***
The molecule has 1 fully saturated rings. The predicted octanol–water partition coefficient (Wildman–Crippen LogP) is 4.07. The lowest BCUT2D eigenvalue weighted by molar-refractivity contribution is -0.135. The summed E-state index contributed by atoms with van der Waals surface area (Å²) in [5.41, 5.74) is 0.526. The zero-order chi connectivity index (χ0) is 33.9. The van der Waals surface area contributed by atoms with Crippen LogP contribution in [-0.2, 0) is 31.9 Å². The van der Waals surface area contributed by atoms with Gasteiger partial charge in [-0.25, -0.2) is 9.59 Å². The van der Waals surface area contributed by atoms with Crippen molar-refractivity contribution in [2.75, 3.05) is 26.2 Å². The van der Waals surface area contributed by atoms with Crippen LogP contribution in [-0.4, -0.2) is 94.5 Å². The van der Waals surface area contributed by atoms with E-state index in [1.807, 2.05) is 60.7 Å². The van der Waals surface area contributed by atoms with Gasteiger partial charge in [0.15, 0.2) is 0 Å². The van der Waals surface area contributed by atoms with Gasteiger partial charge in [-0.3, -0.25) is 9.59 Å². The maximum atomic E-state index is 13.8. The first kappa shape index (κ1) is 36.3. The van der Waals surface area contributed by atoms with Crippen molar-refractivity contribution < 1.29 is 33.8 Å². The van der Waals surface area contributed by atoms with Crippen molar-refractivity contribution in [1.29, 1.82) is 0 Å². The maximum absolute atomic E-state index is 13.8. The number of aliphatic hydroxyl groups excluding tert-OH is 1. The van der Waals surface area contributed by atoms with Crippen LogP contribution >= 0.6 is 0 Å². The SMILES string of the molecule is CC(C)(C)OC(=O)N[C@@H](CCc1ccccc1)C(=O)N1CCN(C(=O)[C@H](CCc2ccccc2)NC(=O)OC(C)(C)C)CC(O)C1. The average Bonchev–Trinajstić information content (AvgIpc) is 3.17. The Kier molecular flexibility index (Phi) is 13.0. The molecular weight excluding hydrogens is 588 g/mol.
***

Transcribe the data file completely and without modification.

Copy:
The molecule has 1 fully saturated rings. The predicted octanol–water partition coefficient (Wildman–Crippen LogP) is 4.07. The lowest BCUT2D eigenvalue weighted by molar-refractivity contribution is -0.135. The summed E-state index contributed by atoms with van der Waals surface area (Å²) in [5.41, 5.74) is 0.526. The zero-order chi connectivity index (χ0) is 33.9. The van der Waals surface area contributed by atoms with Crippen LogP contribution in [-0.2, 0) is 31.9 Å². The van der Waals surface area contributed by atoms with Gasteiger partial charge in [-0.25, -0.2) is 9.59 Å². The van der Waals surface area contributed by atoms with Crippen molar-refractivity contribution in [2.75, 3.05) is 26.2 Å². The van der Waals surface area contributed by atoms with Crippen LogP contribution in [-0.4, -0.2) is 94.5 Å². The van der Waals surface area contributed by atoms with E-state index in [1.807, 2.05) is 60.7 Å². The van der Waals surface area contributed by atoms with Gasteiger partial charge in [0.15, 0.2) is 0 Å². The van der Waals surface area contributed by atoms with Gasteiger partial charge in [-0.3, -0.25) is 9.59 Å². The maximum atomic E-state index is 13.8. The first kappa shape index (κ1) is 36.3. The van der Waals surface area contributed by atoms with Crippen molar-refractivity contribution < 1.29 is 33.8 Å². The van der Waals surface area contributed by atoms with Crippen molar-refractivity contribution in [1.29, 1.82) is 0 Å². The maximum absolute atomic E-state index is 13.8. The number of aliphatic hydroxyl groups excluding tert-OH is 1. The van der Waals surface area contributed by atoms with Crippen LogP contribution >= 0.6 is 0 Å². The SMILES string of the molecule is CC(C)(C)OC(=O)N[C@@H](CCc1ccccc1)C(=O)N1CCN(C(=O)[C@H](CCc2ccccc2)NC(=O)OC(C)(C)C)CC(O)C1. The average Bonchev–Trinajstić information content (AvgIpc) is 3.17. The Kier molecular flexibility index (Phi) is 13.0. The molecular weight excluding hydrogens is 588 g/mol.